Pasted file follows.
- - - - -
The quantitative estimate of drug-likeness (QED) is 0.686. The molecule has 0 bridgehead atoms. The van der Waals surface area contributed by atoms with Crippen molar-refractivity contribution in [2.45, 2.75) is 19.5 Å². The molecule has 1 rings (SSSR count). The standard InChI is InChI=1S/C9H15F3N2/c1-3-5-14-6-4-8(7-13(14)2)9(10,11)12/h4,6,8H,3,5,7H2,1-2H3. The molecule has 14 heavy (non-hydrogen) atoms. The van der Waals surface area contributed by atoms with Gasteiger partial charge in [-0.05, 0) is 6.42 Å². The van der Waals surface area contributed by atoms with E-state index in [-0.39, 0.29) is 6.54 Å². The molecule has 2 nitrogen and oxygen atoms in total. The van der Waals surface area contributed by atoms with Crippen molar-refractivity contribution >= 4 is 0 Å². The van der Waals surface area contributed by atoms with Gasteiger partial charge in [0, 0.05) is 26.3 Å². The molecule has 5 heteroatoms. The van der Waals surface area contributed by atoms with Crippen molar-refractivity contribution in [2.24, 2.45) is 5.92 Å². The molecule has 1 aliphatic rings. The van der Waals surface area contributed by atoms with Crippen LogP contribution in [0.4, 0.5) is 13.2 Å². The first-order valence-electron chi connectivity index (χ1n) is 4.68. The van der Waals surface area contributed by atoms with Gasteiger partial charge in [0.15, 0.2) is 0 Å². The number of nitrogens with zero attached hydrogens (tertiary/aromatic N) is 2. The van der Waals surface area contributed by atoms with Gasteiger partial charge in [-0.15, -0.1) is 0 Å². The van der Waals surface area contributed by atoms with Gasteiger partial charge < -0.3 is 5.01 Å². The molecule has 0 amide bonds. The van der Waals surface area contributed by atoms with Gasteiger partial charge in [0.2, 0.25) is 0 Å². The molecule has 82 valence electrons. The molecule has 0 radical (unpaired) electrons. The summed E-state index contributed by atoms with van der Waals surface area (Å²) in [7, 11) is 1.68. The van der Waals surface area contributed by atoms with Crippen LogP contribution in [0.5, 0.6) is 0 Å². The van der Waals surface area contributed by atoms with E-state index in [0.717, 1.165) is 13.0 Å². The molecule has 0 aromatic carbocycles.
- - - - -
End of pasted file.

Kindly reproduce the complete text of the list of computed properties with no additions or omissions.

The quantitative estimate of drug-likeness (QED) is 0.686. The molecule has 0 bridgehead atoms. The van der Waals surface area contributed by atoms with Crippen molar-refractivity contribution in [2.45, 2.75) is 19.5 Å². The molecule has 1 rings (SSSR count). The standard InChI is InChI=1S/C9H15F3N2/c1-3-5-14-6-4-8(7-13(14)2)9(10,11)12/h4,6,8H,3,5,7H2,1-2H3. The molecule has 14 heavy (non-hydrogen) atoms. The van der Waals surface area contributed by atoms with Gasteiger partial charge in [-0.05, 0) is 6.42 Å². The van der Waals surface area contributed by atoms with E-state index in [-0.39, 0.29) is 6.54 Å². The molecule has 2 nitrogen and oxygen atoms in total. The van der Waals surface area contributed by atoms with Crippen molar-refractivity contribution >= 4 is 0 Å². The van der Waals surface area contributed by atoms with Gasteiger partial charge in [0, 0.05) is 26.3 Å². The molecule has 5 heteroatoms. The van der Waals surface area contributed by atoms with Crippen molar-refractivity contribution in [2.24, 2.45) is 5.92 Å². The molecule has 1 aliphatic rings. The van der Waals surface area contributed by atoms with Crippen LogP contribution in [0.4, 0.5) is 13.2 Å². The first-order valence-electron chi connectivity index (χ1n) is 4.68. The van der Waals surface area contributed by atoms with Gasteiger partial charge in [0.15, 0.2) is 0 Å². The number of nitrogens with zero attached hydrogens (tertiary/aromatic N) is 2. The van der Waals surface area contributed by atoms with Gasteiger partial charge in [-0.15, -0.1) is 0 Å². The van der Waals surface area contributed by atoms with Gasteiger partial charge < -0.3 is 5.01 Å². The molecule has 0 amide bonds. The van der Waals surface area contributed by atoms with Gasteiger partial charge in [0.2, 0.25) is 0 Å². The molecule has 82 valence electrons. The molecule has 0 radical (unpaired) electrons. The summed E-state index contributed by atoms with van der Waals surface area (Å²) in [7, 11) is 1.68. The van der Waals surface area contributed by atoms with Crippen LogP contribution in [0.5, 0.6) is 0 Å². The van der Waals surface area contributed by atoms with E-state index in [0.717, 1.165) is 13.0 Å². The molecule has 0 aromatic carbocycles.